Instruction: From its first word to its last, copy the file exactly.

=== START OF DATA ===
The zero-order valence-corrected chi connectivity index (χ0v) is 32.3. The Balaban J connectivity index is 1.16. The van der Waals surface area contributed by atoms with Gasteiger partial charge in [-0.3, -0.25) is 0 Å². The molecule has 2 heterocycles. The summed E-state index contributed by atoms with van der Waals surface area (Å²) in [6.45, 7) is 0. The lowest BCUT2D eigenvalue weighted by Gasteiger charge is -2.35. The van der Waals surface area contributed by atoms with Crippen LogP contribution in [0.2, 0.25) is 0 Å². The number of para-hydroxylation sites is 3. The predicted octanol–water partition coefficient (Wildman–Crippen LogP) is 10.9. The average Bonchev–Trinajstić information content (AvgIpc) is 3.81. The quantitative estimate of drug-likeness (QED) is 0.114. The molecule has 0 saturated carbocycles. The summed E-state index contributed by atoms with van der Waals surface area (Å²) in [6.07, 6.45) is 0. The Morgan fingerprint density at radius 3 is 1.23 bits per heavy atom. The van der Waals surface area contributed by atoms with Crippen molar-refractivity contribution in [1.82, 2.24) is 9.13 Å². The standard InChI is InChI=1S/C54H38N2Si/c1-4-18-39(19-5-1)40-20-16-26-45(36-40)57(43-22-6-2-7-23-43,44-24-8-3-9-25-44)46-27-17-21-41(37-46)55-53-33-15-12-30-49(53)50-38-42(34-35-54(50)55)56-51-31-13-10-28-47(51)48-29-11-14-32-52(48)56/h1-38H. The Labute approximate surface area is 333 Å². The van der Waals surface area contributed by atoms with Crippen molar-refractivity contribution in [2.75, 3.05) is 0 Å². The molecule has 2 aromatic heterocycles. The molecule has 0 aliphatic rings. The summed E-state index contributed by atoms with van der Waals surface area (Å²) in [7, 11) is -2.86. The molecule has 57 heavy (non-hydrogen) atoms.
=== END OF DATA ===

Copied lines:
The zero-order valence-corrected chi connectivity index (χ0v) is 32.3. The Balaban J connectivity index is 1.16. The van der Waals surface area contributed by atoms with Gasteiger partial charge in [-0.3, -0.25) is 0 Å². The molecule has 2 heterocycles. The summed E-state index contributed by atoms with van der Waals surface area (Å²) in [6.45, 7) is 0. The lowest BCUT2D eigenvalue weighted by Gasteiger charge is -2.35. The van der Waals surface area contributed by atoms with Crippen LogP contribution in [0.2, 0.25) is 0 Å². The number of para-hydroxylation sites is 3. The predicted octanol–water partition coefficient (Wildman–Crippen LogP) is 10.9. The average Bonchev–Trinajstić information content (AvgIpc) is 3.81. The quantitative estimate of drug-likeness (QED) is 0.114. The molecule has 0 saturated carbocycles. The summed E-state index contributed by atoms with van der Waals surface area (Å²) in [6.07, 6.45) is 0. The Morgan fingerprint density at radius 3 is 1.23 bits per heavy atom. The van der Waals surface area contributed by atoms with Crippen molar-refractivity contribution in [1.82, 2.24) is 9.13 Å². The standard InChI is InChI=1S/C54H38N2Si/c1-4-18-39(19-5-1)40-20-16-26-45(36-40)57(43-22-6-2-7-23-43,44-24-8-3-9-25-44)46-27-17-21-41(37-46)55-53-33-15-12-30-49(53)50-38-42(34-35-54(50)55)56-51-31-13-10-28-47(51)48-29-11-14-32-52(48)56/h1-38H. The Labute approximate surface area is 333 Å². The van der Waals surface area contributed by atoms with Crippen molar-refractivity contribution in [2.75, 3.05) is 0 Å². The molecule has 2 aromatic heterocycles. The molecule has 0 aliphatic rings. The summed E-state index contributed by atoms with van der Waals surface area (Å²) in [7, 11) is -2.86. The molecule has 57 heavy (non-hydrogen) atoms.